vendredi 9 mai 2014

Golden Master and test data

Golden Master legacy testing - where does the test data come from?

I get the question from now to then "When using the Golden Master testing technique, how do you generate data?". In particular the concern is to have relevant data.

Now in a kata like the Legacy Code Retreat (trivia) and other small pieces of code, you can usually generate random data - this works particularly well with the trivia code as it depends on a randomizer already. Because this randomizer is the only input data the code depends on, you get 100% coverage if you vary it.

However randomly generating data is not always feasible or at least not easy. So what do you do then? Here's what I've been using, the list is non exhaustive of course. Please help me think of other means!
  1. Capture production data
  2. Ask a product expert
  3. Use code coverage
  4. Generating data (not so randomly)

Capture production data

This is my favorite. It is usually possible to ask for it, after all it is a legacy system in production and many people depend on it so if you say it might blow up on next delivery ... well people tend to find ways to get that data. There are a million ways of capturing it : listening to network traffic, looking in the database, looking in logs. Even inside the application you can serialize an object (in java with XStream for instance), well that is if you can push this kind of patch to production or duplicate network traffic to a second instance that is not in production.

The extra benefit with this method is that you can discover dead code and delete it :-D

How do you decide how much data is enough? Usually I collect A LOT, too much to work with. Then I run it all, verify I get close to total coverage, then i remove data until the code coverage gets affected.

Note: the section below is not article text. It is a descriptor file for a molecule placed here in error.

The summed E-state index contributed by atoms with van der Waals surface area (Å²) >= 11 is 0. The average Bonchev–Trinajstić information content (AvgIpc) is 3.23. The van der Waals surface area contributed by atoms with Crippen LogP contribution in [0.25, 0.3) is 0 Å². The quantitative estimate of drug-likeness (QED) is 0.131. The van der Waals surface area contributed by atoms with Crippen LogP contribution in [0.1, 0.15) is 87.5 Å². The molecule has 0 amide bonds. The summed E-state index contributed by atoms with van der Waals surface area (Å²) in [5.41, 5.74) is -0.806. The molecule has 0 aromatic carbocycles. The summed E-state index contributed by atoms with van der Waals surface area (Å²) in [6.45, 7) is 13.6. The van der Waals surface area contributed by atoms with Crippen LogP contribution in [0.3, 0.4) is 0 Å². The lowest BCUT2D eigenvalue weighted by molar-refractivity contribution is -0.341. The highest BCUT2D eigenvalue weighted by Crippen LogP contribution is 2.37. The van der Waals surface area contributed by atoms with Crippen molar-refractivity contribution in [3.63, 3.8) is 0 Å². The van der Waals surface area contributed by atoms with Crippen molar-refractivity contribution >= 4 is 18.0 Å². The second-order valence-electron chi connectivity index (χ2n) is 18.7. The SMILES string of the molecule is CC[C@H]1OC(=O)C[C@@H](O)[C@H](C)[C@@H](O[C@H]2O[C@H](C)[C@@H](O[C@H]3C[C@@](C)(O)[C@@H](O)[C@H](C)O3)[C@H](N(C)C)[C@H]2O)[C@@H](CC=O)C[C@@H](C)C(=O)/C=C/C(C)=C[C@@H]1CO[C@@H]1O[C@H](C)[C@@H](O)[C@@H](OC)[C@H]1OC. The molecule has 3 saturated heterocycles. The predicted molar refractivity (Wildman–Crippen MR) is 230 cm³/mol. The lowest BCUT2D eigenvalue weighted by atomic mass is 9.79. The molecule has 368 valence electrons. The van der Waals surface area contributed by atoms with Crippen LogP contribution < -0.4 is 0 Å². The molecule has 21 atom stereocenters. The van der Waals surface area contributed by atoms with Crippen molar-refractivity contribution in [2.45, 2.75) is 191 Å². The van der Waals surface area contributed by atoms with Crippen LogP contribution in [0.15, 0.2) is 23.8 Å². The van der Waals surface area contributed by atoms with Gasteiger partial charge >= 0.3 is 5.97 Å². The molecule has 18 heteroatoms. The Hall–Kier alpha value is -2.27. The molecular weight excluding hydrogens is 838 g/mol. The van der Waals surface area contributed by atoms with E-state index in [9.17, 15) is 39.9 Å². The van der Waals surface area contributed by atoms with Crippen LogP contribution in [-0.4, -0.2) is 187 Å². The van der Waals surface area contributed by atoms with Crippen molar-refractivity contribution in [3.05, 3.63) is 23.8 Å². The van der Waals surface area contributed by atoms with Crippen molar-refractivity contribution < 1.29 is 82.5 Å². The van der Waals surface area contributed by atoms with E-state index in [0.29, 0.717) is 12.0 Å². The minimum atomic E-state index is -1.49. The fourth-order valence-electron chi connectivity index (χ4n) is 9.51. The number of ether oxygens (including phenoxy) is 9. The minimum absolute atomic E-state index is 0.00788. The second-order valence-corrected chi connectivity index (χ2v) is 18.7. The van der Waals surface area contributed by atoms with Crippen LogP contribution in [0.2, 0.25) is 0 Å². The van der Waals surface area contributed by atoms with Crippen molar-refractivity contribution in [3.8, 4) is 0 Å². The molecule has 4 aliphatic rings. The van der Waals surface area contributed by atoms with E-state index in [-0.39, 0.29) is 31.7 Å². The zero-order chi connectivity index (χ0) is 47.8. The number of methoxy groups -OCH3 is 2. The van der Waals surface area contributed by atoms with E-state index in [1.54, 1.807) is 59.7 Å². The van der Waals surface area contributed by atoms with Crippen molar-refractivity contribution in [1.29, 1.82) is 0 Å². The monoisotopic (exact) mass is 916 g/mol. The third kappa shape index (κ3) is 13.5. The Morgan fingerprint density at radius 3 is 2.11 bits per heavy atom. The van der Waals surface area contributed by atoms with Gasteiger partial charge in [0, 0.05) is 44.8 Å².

Ask a product expert

This wont provide all significant data, but it is a start in understanding the code and data . If you run the application with this data and analyse what is not covered chances are you can complete the picture with "invented" data. Sharing these findings with the product expert can be quite interesting.

Use code coverage

Write a first test, check the code coverage. Examine the code to find out how to cover the next branch,
write the test, validate you assumption by running the code coverage. Repeat until done.

Generating data (not so randomly)

If you have 10 input parameters that has some potential variation, you can enumerate variations of each, then generate all combinations. ApprovalTests has some built-in support for this through LegacyApprovals.lockdown(). There's also the QuickCheck style libraries (one example in java, another in scala), that do intelligent generation (and more). Originally in Haskell, it has been ported to many languages. Those tools are very interesting, but I haven't had the occasion to work much with them.